Polyverse Music Gatekeeper Review

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There are many volume modulator effect plugins available on the VST market, but they often produce undesirable results. Sudden DC offsets (amplitude displacements that deviate from zero phase) occur as a result of poor sample accuracy. Polyverse Gatekeeper is 100% sample accurate, which makes it one of the most aggressive volume plugins around.

Gatekeeper has eight envelopes, each with a simple on/off switch, a toggled background view that displays all enabled envelopes, a MIDI learn button that triggers each envelope with only the notes you teach it, Trigger and Grid controls, Smoothing controls, Envelope Node Creation Tools, and Paint Tools with a selection of paintbrush shapes. These are similar to the “Performer” in Native Instruments Massive.

Gatekeeper has all the bells and whistles you’d expect from any common garden variety volume gate, but there’s a lot more here than just volume modulation at play here. The plugin also features MIDI Modulation that allows you to manipulate the Envelope Modulation Controls (Time/Amp/Pan) with the range of your keyboard or MIDI note velocities, and two extra sources enabling you to alternate between minimum/maximum values or assign Random parameter adjustments everytime a note is triggered.

There’s also a stereo ping-pong Delay with host-synced delay times and a few basic controls for Wet level and Feedback, and a small handful of controls in the Input/Output Control Bar, which includes a Trigger button that will send a “note on/off” signal and trigger envelopes set to Envelope Mode, a Wet level knob, a selection of three clipping algorithms and two separate controls for Input/Output Volume.

Now that we have all the technical mumbo-jumbo nailed down, let’s explore what you can do with all of these options. At first, I was a little confused by the presence of eight envelopes. I thought, “Why would you want to modulate the volume of just one signal eight times?” Well, it’s a bit of a loaded question, but I’ll try to answer it in a few different ways…

The first thing you should take into account is that the resultant dynamic created by several envelopes would be extraordinarily difficult to program within a single envelope. But you must also remember that Gatekeeper is a stereo effect. You can program modulation for different parts of the stereo field by hard panning the signal output. But the most important thing you should try to keep in mind is that almost any sound can be transformed into something completely different by altering its dynamic. If only there was a plugin that let you do this several times in a parallel process. Voila. Gatekeeper.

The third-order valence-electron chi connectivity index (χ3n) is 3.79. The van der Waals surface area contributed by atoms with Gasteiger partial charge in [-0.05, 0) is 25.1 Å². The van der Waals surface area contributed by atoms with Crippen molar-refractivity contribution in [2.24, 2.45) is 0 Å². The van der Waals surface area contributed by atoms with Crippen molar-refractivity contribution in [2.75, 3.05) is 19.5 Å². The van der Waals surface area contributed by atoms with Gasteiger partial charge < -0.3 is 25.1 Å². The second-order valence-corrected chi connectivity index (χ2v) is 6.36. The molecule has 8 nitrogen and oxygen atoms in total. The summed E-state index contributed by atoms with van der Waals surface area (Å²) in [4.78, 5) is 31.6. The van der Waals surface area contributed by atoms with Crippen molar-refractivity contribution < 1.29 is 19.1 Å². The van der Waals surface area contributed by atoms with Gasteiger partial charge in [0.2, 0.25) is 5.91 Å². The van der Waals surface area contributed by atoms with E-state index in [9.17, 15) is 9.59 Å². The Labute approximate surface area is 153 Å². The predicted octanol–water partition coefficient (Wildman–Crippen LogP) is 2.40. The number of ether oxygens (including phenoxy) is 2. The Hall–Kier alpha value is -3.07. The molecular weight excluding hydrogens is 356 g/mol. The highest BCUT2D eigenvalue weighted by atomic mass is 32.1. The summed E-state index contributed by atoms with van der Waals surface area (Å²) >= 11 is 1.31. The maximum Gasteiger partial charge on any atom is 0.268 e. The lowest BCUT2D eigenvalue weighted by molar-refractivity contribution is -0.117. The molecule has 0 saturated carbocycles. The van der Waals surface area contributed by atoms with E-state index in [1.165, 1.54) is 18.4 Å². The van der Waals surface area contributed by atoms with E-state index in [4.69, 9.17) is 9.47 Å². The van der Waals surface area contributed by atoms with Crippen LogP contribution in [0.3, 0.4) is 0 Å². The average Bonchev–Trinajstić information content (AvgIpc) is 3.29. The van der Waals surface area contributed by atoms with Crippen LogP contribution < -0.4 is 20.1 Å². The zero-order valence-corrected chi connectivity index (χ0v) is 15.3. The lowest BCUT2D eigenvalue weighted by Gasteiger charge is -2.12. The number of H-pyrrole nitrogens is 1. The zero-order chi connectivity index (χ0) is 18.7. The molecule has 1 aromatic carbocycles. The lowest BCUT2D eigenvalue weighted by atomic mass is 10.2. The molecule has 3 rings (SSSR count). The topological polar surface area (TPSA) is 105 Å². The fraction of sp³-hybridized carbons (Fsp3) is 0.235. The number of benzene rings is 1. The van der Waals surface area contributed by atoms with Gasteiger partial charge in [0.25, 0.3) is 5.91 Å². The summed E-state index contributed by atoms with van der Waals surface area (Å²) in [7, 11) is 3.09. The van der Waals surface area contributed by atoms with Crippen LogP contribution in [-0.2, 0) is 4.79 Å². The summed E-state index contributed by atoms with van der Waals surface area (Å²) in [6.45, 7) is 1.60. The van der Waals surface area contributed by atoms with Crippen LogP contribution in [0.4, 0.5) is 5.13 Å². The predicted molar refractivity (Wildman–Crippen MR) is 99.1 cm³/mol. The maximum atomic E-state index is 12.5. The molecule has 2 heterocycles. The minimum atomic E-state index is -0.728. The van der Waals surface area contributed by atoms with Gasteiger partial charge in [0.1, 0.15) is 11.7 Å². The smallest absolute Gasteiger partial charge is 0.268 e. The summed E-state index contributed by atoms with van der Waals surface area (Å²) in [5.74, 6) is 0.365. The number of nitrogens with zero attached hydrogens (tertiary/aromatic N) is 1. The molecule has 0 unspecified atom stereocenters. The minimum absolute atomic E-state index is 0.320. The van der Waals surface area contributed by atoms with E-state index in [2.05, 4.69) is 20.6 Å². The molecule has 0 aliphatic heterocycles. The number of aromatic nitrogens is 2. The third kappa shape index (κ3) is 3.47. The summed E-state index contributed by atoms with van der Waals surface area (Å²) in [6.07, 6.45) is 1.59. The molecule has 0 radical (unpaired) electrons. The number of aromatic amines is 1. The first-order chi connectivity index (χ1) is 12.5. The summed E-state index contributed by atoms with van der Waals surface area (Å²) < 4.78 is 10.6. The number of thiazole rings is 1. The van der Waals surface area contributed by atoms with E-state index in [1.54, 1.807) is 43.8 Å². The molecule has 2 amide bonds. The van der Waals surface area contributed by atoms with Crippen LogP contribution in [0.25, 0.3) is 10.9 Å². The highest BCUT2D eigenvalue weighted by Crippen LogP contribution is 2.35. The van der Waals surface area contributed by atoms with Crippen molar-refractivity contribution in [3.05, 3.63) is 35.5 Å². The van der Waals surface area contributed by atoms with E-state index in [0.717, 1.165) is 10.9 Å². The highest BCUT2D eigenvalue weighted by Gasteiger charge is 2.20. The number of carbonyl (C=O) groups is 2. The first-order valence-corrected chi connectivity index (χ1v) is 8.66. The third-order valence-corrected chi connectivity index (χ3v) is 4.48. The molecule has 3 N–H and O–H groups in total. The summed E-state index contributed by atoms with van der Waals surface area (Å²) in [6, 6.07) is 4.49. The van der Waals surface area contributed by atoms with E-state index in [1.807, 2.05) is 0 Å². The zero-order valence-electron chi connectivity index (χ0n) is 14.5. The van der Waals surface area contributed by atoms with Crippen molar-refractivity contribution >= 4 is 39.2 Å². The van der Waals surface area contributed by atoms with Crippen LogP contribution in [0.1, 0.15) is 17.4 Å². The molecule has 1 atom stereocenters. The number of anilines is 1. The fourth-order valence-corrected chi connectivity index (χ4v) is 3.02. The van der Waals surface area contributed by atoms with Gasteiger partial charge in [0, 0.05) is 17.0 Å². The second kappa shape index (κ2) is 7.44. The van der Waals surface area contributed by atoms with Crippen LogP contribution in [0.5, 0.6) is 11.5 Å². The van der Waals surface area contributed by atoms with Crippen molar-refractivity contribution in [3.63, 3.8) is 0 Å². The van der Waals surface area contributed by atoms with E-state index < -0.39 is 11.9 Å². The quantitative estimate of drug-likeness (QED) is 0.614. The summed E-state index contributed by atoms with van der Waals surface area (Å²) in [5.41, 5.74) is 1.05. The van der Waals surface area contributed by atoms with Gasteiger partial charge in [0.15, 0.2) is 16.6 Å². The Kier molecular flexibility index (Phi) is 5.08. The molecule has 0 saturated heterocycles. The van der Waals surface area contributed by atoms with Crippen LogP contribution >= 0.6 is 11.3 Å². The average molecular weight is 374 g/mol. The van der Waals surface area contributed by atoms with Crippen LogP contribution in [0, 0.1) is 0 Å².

Also, Gatekeeper receives live MIDI when set to Envelope Mode, which makes it especially useful as a powerful sound design tool, not just another rhythmic gate effect. I’ve found Envelope Mode perfect for triggering noisy, atonal sounds and layering them to create extraordinarily complex sounds I could not have made with a software instrument.

You can right-click on nodes and then select the “Automate” option within the context menu, which will “bind” the node to any one of 64 automation channels dedicated to each one of three parameters made available to the host: Amplitude, Time and Curve. Also, Gatekeeper can produce CV output for external hardware if you have a DC-coupled audio interface, and of course a hardware instrument to plug into.

The Verdict

While I still wish Gatekeeper had inputs for each of its eight envelopes, I am very happy with what I can do with just one signal. I also think it would be great if we could use Gatekeeper’s output as an external modulation source, although we can still use sidechaining and third-party envelope followers. But, then we’d bump into the same problem yet again with most envelope followers: sluggish sample accuracy.

That said, there is no question that this is, hands down, the most bone-shatteringly awesome volume modulator in the scope of existence. I only have a small handful of “go to” plugins I normally use in my own productions, and this is now one of them. Here’s hoping that the masterminds at Polyverse might eventually develop a similarly powerful filter plugin. Polyverse Gatekeeper is now on sale for only $49, which is a great value!

More info: Gatekeeper ($49)

Gatekeeper Review

93%
93%
Brilliant

There is no question that Gatekeeper is, hands down, the most bone-shatteringly awesome volume modulator in the scope of existence.

  • Features
    8
  • Workflow
    9
  • Performance
    10
  • Design
    9
  • Sound
    10
  • Pricing
    10
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About The Author

Bryan Lake is a sound designer and a musician. He publishes sound design tutorials and sound libraries on his website Sound Author.

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